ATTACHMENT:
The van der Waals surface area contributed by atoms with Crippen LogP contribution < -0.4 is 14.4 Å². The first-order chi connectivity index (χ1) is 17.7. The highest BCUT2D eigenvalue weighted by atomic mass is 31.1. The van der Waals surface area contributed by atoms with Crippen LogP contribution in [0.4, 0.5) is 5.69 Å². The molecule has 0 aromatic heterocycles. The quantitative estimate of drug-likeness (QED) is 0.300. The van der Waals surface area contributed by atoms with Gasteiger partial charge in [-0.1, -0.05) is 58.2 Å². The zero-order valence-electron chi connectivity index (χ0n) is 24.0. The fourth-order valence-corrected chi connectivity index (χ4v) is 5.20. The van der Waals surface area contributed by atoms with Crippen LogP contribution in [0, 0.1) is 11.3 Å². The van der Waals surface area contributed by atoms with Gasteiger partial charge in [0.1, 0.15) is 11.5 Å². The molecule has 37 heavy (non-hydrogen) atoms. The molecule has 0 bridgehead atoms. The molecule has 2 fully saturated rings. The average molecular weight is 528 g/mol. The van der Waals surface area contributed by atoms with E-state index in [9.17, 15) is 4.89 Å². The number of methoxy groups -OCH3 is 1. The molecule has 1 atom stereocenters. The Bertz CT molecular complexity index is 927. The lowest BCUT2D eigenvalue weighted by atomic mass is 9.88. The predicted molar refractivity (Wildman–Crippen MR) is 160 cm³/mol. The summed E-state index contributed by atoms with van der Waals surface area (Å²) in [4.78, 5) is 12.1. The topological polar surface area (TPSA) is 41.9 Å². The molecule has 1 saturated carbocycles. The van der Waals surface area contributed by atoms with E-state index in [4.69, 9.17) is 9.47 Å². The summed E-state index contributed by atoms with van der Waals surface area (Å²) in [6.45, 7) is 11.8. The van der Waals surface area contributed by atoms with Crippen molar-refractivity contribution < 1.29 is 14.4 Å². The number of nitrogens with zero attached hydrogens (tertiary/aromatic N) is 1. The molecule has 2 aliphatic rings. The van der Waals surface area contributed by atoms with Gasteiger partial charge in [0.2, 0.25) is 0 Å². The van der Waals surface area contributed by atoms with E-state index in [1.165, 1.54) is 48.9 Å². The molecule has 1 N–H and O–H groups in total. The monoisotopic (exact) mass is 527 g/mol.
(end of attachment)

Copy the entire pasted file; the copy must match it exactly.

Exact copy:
The van der Waals surface area contributed by atoms with Crippen LogP contribution < -0.4 is 14.4 Å². The first-order chi connectivity index (χ1) is 17.7. The highest BCUT2D eigenvalue weighted by atomic mass is 31.1. The van der Waals surface area contributed by atoms with Crippen LogP contribution in [0.4, 0.5) is 5.69 Å². The molecule has 0 aromatic heterocycles. The quantitative estimate of drug-likeness (QED) is 0.300. The van der Waals surface area contributed by atoms with Gasteiger partial charge in [-0.1, -0.05) is 58.2 Å². The zero-order valence-electron chi connectivity index (χ0n) is 24.0. The fourth-order valence-corrected chi connectivity index (χ4v) is 5.20. The van der Waals surface area contributed by atoms with Crippen LogP contribution in [0, 0.1) is 11.3 Å². The van der Waals surface area contributed by atoms with Gasteiger partial charge in [0.1, 0.15) is 11.5 Å². The molecule has 37 heavy (non-hydrogen) atoms. The molecule has 0 bridgehead atoms. The molecule has 2 fully saturated rings. The average molecular weight is 528 g/mol. The van der Waals surface area contributed by atoms with E-state index in [9.17, 15) is 4.89 Å². The number of methoxy groups -OCH3 is 1. The molecule has 1 atom stereocenters. The Bertz CT molecular complexity index is 927. The lowest BCUT2D eigenvalue weighted by atomic mass is 9.88. The predicted molar refractivity (Wildman–Crippen MR) is 160 cm³/mol. The summed E-state index contributed by atoms with van der Waals surface area (Å²) in [4.78, 5) is 12.1. The topological polar surface area (TPSA) is 41.9 Å². The molecule has 1 saturated carbocycles. The van der Waals surface area contributed by atoms with E-state index in [4.69, 9.17) is 9.47 Å². The summed E-state index contributed by atoms with van der Waals surface area (Å²) in [6.45, 7) is 11.8. The van der Waals surface area contributed by atoms with Crippen molar-refractivity contribution < 1.29 is 14.4 Å². The number of nitrogens with zero attached hydrogens (tertiary/aromatic N) is 1. The molecule has 2 aliphatic rings. The van der Waals surface area contributed by atoms with Gasteiger partial charge in [0.2, 0.25) is 0 Å². The van der Waals surface area contributed by atoms with E-state index in [1.165, 1.54) is 48.9 Å². The molecule has 1 N–H and O–H groups in total. The monoisotopic (exact) mass is 527 g/mol.